No chartists or tea leaves, just decent fundamental guesses…

  3. claymeadow commented on Sep 9

    i was wondering how high people thought the price of oil would go after the elections?

  4. andrzej commented on Sep 9

    Corrolate the fall off in Crude Oil with the environmental policies that Chinese enacted ahead of the Olympic Games. They stopped consuming a tremndous amount of energy and inventories of raw materials began piling up until they has a large surplus of metals and what not.

    In the past 2 weeks China has chartered over 65 VLCC crude oil tankers at very low rates and very low POO. They have locked in quite a bit of future production at these rates ahead of refineries in the US ramping up for Heating Oil season.

    My guess is that oil will find a bottom at 100-105 and will run up this fall/winter

  5. Bruce commented on Sep 9

    I think lower, there just isn’t any juice in our or many other world economies right now…home sales down again more than 3 per cent today, lower than the MSM forecast. Nobody wants to sound as cantankerous as Jim Rogers, we all want stocks and the economy to rally, but this was a tipping point and the easy credit days, it seems to me, haven’t nearly been purged from our economic system.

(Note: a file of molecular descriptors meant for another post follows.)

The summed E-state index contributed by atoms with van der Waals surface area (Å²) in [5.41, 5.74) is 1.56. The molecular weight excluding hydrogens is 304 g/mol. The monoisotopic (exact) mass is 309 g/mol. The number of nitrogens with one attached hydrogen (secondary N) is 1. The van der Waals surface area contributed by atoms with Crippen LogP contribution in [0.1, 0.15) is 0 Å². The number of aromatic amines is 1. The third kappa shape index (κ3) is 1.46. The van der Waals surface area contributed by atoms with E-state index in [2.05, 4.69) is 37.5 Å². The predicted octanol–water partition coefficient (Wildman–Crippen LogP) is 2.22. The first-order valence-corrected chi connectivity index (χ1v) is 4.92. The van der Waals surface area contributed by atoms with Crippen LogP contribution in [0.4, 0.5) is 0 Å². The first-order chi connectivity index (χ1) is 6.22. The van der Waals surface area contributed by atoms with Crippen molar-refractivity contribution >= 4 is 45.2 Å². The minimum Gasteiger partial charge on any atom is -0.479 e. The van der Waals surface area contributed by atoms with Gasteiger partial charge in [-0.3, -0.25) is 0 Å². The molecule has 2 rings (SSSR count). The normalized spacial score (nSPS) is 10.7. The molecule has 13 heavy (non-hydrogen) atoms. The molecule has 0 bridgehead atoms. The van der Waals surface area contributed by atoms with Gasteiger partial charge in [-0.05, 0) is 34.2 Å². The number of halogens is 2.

Pass the castor oil…and let’s get it over with.

    Bruce in Tennessee

  6. Sean commented on Sep 9

    Barry, I made my small contribution today by firing an email to David@SeekingAlpha.com.

    Keep up the good work!

  7. PrahaPartizan commented on Sep 9

    Back in the 1980s when we had a similar commodity blow up in the petroleum markets, the prices soon collapsed to ridiculously low levels. The prices for a barrel of crude in today’s dollars are shown here http://zfacts.com/p/196.html. That low point in 1986-1987 in then current dollars was something like $9 per barrel, far below any replacement cost anywhere but in the most easily tapped oil province. We also didn’t have the BRICs charging forward and increasing their consumption of petroleum. It would appear that the price for crude should fall to somewhere in the $80-$90 per barrel range at this time, which I suspect would suit the Saudis just fine. It’s high enough to make a good living and low enough to discourage any major alternative fuel programs. Whether Riyadh can convince Moscow, Tehran, or Caracas to accept that is anybody’s guess.

  8. Bruce commented on Sep 9

    And friends, taxes must go up next year. Must. No matter who is in.

    Last year’s budget deficit: 161 billion